J, Robot Watermark

In 1995 the port city of Kobe, Japan was ravaged by a powerful earthquake. 6000 people died with many more injured.

Now, a heroic figure rises from a rebuilt city: Tetsujin-28, an 18-meter metal robot sculpture. This is a life-size replica of a beloved anime character created in 1963. (Gigantor in the U.S.)

Kobe citizens are not alone in their love for robots, both real and imagined. Many Japanese have a special fondness for mechanical humanoids. Academic and scientific institutions, along with industry leaders are investing in the technology to create a humanoid robot workforce.

This extraordinary development is fueled by more than an aging population and the lack of younger workers. “J, Robot” explores Japan’s unique cultural attitudes, artistic sensibilities and technological differences that might make their robotic leap possible.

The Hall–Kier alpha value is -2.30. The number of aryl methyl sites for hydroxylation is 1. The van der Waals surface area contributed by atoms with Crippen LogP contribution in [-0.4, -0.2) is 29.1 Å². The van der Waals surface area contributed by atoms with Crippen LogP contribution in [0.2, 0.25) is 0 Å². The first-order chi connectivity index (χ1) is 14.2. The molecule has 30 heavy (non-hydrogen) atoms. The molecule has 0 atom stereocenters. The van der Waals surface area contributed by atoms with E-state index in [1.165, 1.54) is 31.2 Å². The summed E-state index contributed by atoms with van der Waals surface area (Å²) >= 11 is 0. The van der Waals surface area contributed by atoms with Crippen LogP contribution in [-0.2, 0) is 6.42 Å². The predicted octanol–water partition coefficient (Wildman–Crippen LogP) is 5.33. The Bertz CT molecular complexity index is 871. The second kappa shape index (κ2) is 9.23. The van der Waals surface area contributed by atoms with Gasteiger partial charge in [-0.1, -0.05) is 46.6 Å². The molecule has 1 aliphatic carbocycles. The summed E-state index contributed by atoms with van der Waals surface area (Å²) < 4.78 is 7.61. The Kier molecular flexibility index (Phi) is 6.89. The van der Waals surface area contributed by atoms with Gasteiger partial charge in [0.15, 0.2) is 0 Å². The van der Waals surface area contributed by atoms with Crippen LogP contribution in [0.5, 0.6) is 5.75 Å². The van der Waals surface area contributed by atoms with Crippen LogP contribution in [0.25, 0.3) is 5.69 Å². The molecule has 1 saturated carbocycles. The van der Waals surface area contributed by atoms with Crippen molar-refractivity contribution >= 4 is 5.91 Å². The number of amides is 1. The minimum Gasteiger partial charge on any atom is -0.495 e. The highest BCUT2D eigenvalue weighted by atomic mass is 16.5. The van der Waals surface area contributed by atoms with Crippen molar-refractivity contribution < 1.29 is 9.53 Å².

J, Robot Watermark

In 1995 the port city of Kobe, Japan was ravaged by a powerful earthquake. 6000 people died with many more injured.

Now, a heroic figure rises from a rebuilt city: Tetsujin-28, an 18-meter metal robot sculpture. This is a life-size replica of a beloved anime character created in 1963. (Gigantor in the U.S.)

Kobe citizens are not alone in their love for robots, both real and imagined. Many Japanese have a special fondness for mechanical humanoids. Academic and scientific institutions, along with industry leaders are investing in the technology to create a humanoid robot workforce.

This extraordinary development is fueled by more than an aging population and the lack of younger workers. “J, Robot”  explores Japan’s unique cultural attitudes, artistic sensibilities and technological differences that might make their robotic leap possible.

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